Got P.E.? Settlement Says Schools Must Prove They Provide It

Recess at Cox Academy in Oakland. (Jane Meredith Adams/EdSource)
Recess at Cox Academy in Oakland. (Jane Meredith Adams/EdSource)

By Jane Meredith Adams, EdSource

As schools tout the importance of exercise in an era of childhood obesity, a California parent and his lawyer have agreed to a settlement with dozens of districts across California that will force elementary schools to prove they are providing at least the minimum amount of physical education required by state law.

“We think it’s a huge accomplishment and it’s going to benefit public health in California,” said attorney Donald Driscoll, who represents Alameda parent Marc Babin and the advocacy group Cal200 in a 2013 lawsuit that alleges 37 school districts, including Los Angeles Unified, the largest district in the state, are out of compliance with state physical education law.

The districts, which educate more than 20 percent of elementary students grades 1 through 6 statewide, have agreed to a settlement that requires elementary school teachers to publicly document how many minutes of physical education students receive, according to lawyers involved in the case.

Under the state education code, schools are required to provide 200 minutes of physical education every 10 school days for elementary students, but physical education classes have sunk to the bottom of the priority list in many schools that focus on preparing students for standardized tests.

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All parties in the lawsuit have asked San Francisco Superior Court Judge Mary Wiss to grant final approval to the settlement, which is expected by late March. Babin is president of Cal200, which advocates for physical education; it takes its name from the 200-minute physical education requirement.

What began as a quest in 2009 by Driscoll to ensure that his 3rd-grade son was receiving state-mandated physical education time at Albany’s Cornell Elementary School has developed into a series of lawsuits filed by Driscoll, Babin and Cal200 to ensure that all elementary school students in the state are receiving the physical education instruction they are entitled to by law.

Public health advocates, physical education teachers and the California Legislature have long urged districts to comply with physical education requirements, but those requirements are “rarely enforced,” according to a 2008 report, “Physical Education Matters,” by researchers at San Diego State University. The California Department of Education includes an evaluation of physical education in its cycle of compliance monitoring of districts, but according to the researchers at San Diego State, “There are no real consequences for failure to comply.”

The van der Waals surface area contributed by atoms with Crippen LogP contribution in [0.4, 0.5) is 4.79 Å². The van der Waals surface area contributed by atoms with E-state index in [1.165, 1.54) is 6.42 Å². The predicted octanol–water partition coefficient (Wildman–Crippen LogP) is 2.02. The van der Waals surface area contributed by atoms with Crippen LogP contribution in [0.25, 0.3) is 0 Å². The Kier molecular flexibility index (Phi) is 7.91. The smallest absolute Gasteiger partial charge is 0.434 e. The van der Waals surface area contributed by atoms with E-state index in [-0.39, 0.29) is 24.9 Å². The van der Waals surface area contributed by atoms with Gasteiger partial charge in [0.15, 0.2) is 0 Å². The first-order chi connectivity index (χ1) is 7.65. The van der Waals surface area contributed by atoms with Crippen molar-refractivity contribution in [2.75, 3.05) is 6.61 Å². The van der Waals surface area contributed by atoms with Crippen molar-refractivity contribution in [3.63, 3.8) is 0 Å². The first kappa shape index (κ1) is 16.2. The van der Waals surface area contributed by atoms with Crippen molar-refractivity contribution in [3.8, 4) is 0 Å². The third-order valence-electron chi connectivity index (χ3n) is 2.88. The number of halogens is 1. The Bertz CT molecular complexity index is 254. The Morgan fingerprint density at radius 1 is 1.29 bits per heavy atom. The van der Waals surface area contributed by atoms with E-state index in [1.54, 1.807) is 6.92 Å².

A key legal turning point occurred during a 2009 lawsuit Driscoll filed against Albany Unified. When the district argued that the Education Code requirement of 200 minutes of physical education every 10 days was a goal and a guideline, not a mandate, a Sacramento Superior Court judge agreed and dismissed the case. But the California Third District Court of Appeals overturned that judgment and ruled that physical education requirements were a mandate, not a suggestion.

New Suit Filed Against Oakland Unified and Other Districts

Driscoll then teamed up with Babin, a retired investigator with the California Department of Insurance. Babin declined through Driscoll to be interviewed. But Driscoll said Babin likes the investigative challenge of the cases. “In a sense it’s an extension of the sorts of things he did as an investigator for the state,” he said.

They began to look into physical education instruction compliance in elementary schools across the state.

“I thought it was important to speak up not just for my son’s school but for the schools of other people’s kids,” Driscoll said.

They have no plans to stop.

“He’s just going to keep going after folks,” said Michael Fine, deputy superintendent for the Riverside Unified School District, one of the districts named in the lawsuit, Cal200 and Marc Babin v. San Francisco Unified School District et al. Asked if he was referring to Driscoll or Babin, Fine said, “Both. I think they’re going to pick off groups of districts.”

That appears to be happening already. In November, Babin and Cal200, represented by Driscoll, filed suit against Oakland Unified School District et al., alleging that Oakland and other districts, which are to be named at a later date, are not compliant with elementary school physical education requirements.

Insurers have put school districts on notice. In 2013, the Alliance of Schools for Cooperative Insurance Programs, a public agency that provides insurance to about 100 California school districts, sent out a “risk alert” that Cal200 and Babin “are seeking additional districts” to sue. Districts should be prepared to prove they are providing the required minutes of physical education or that they have an action plan to do so, the alert stated.

Under the settlement agreement, elementary school teachers in the districts must report the minutes they spend teaching physical education, publish the schedule to parents and be subject to spot checks from principals. If teachers skip scheduled physical education instruction, they will note the reason why and report when those minutes were made up. The schedules will be submitted to local school boards for review.

While no one disputes the value of exercise in children’s development, budget cuts have reduced or eliminated credentialed physical education teaching positions in many elementary schools. As a result, classroom teachers are asked to squeeze in physical education while simultaneously improving academic test scores.

Jane Meredith Adams covers student health and well-being for EdSource.